Following at a Distance

There are days that I am so relieved to find out that I am not the only idiot following Jesus.  Sometimes I could kick myself for the stupidity that I get myself into, but I can take comfort in knowing that some of the pillars of our faith were right there with me.  Take Peter for example; the guy couldn’t keep his mouth shut and listen most of the time, he was quick to puff out his chest and presume that he was better than the other disciples, he hauled off and cut the ear of one of the men sent to arrest Jesus as if the Son of God  needed the help of his trusty blade.  Peter was in the physical presence of Jesus himself, everyday, for years, and still couldn’t seem to pull it together much of the time.  It is men like this that remind me that I am normal and that God is looking down and probably just smiling at some of the stupid things I do.

Anyway, the thing I want to talk about this morning is Peters  three denials of Christ.  Jesus told Peter at the last supper that he would deny him three times and that it would happen before the rooster crowed.  Of course Peters pride was injured in front of all the other disciples upon hearing Jesus say such a thing.  I imagine he stood up and made a spectacle of himself when he said “Even if I have to die with you, I will never disown you.”  But Jesus knew better and probably just smiled at his friend.

As the story continues we read that Jesus was arrested in Gethsemane after being betrayed by Judas and lead away to be judged by the Sanhedrin.  Peter and all the other disciples fled.  They ran away.  What?!?  They ran away?  Yup, Jesus’ closest friends all ran away.  But Peter followed at a distance.  Suddenly the bravado of  Peter was wiped away and “the Rock” followed at a distance.  I can see him with his robe between his legs, eyes darting, staying in the shadows, as he tailed the contingent of men dragging away the man he knew as the Son of God.

Once they arrived at the courtyard of the Sanhedrin Peter sat down amongst the guards and the folks who were there just to see what would happen next.  It was the reality television of the day.  I bet the talk around the fire was something akin to “who is this crazy rabbi?’ and “I bet he is going to get one hell of a beating”.  Anyway, here Peter sits watching his master basically get lead to the gallows and all he can do is sit around with the paparazzi and watch it unfold.  To make matters worse, a little girl with pigtails (ok, maybe not pigtails) comes up to him and asks if he was one of the guys who had been following Jesus.  “Me?  Of course not!” Peter replies.   Then another girl asks him a second time and still Peter denies it.  Finally, the men there recognize Peters’ accent and ask him a third time.  This drives Peter over the edge and he begins to swear up and down that he does not know Jesus.  I can see him red in the face and hopping mad, yelling at the men in fake offense, “I don’t freaking know that guy!!”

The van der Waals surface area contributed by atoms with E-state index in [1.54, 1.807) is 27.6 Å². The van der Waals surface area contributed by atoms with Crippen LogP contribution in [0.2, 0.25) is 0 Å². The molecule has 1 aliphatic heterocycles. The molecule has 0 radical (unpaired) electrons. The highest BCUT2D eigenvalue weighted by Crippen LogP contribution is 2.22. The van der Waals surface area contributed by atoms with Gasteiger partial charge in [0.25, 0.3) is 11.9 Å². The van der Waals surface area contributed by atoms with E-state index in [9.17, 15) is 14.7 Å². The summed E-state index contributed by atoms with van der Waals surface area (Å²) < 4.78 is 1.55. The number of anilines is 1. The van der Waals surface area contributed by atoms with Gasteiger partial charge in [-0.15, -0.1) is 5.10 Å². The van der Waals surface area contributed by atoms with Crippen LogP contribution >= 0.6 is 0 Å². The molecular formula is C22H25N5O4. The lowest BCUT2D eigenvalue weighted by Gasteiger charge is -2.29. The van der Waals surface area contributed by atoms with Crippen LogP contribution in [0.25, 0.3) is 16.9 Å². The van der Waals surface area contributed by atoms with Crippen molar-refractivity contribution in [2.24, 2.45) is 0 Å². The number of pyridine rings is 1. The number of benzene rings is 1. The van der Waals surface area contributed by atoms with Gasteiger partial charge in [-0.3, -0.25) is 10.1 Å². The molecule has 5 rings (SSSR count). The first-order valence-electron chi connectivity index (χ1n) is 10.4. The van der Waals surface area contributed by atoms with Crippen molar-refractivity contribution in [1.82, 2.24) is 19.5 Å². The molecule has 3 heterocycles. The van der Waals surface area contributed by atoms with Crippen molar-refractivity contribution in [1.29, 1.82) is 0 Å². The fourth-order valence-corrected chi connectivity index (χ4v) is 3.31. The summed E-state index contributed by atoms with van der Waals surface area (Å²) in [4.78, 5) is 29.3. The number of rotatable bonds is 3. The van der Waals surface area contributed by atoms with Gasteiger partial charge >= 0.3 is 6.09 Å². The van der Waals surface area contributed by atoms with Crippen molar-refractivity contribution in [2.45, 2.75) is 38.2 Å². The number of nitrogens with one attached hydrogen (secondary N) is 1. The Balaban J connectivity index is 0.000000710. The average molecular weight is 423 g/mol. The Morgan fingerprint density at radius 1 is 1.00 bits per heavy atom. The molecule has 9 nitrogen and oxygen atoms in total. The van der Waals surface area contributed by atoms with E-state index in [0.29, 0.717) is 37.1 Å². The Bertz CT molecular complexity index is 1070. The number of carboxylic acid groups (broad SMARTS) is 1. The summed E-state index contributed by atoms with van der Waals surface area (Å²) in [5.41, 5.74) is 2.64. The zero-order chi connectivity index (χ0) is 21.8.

And the rooster crowed…

Jesus turned and looked at Peter, he looked him square in the eye, and the weight of what he had done hit Peter like a ton of bricks.  Peter left and wept bitterly.

I know this feeling, I’m sure we all do.  We turn our backs on the ones we love most when we hurt them with our words and/or deeds.  We turn our backs on our spouses, families, and best friends.  We turn our backs defiantly to God himself, and deny him when we choose the safety of the easy route instead of standing up for Him when things get uncomfortable or tough.

We can take comfort in Peter.  His weeping was his repentance.  He knew that what he had did was wrong and he cried out in anguish to God for it.  I believe it was this instance of repentance that turned Peter from the impulsive, proud, fool of a man, into the leader of the church that he becomes in the book of Acts.  From his lowest point of denial, he turned it around and led the church with a fire that may have only been surpassed by Paul of Tarsus.  Church tradition tells us that Peter never again denied Christ and actually was crucified upside down because he refused to deny Jesus.   Will I find that courage in myself?  Can I follow Peters example?  I pray that I can.

You can find this story in the book of Matthew, chapter 26

Advertisements

One response to “Following at a Distance

Leave a Reply

Fill in your details below or click an icon to log in:

WordPress.com Logo

You are commenting using your WordPress.com account. Log Out / Change )

Twitter picture

You are commenting using your Twitter account. Log Out / Change )

Facebook photo

You are commenting using your Facebook account. Log Out / Change )

Google+ photo

You are commenting using your Google+ account. Log Out / Change )

Connecting to %s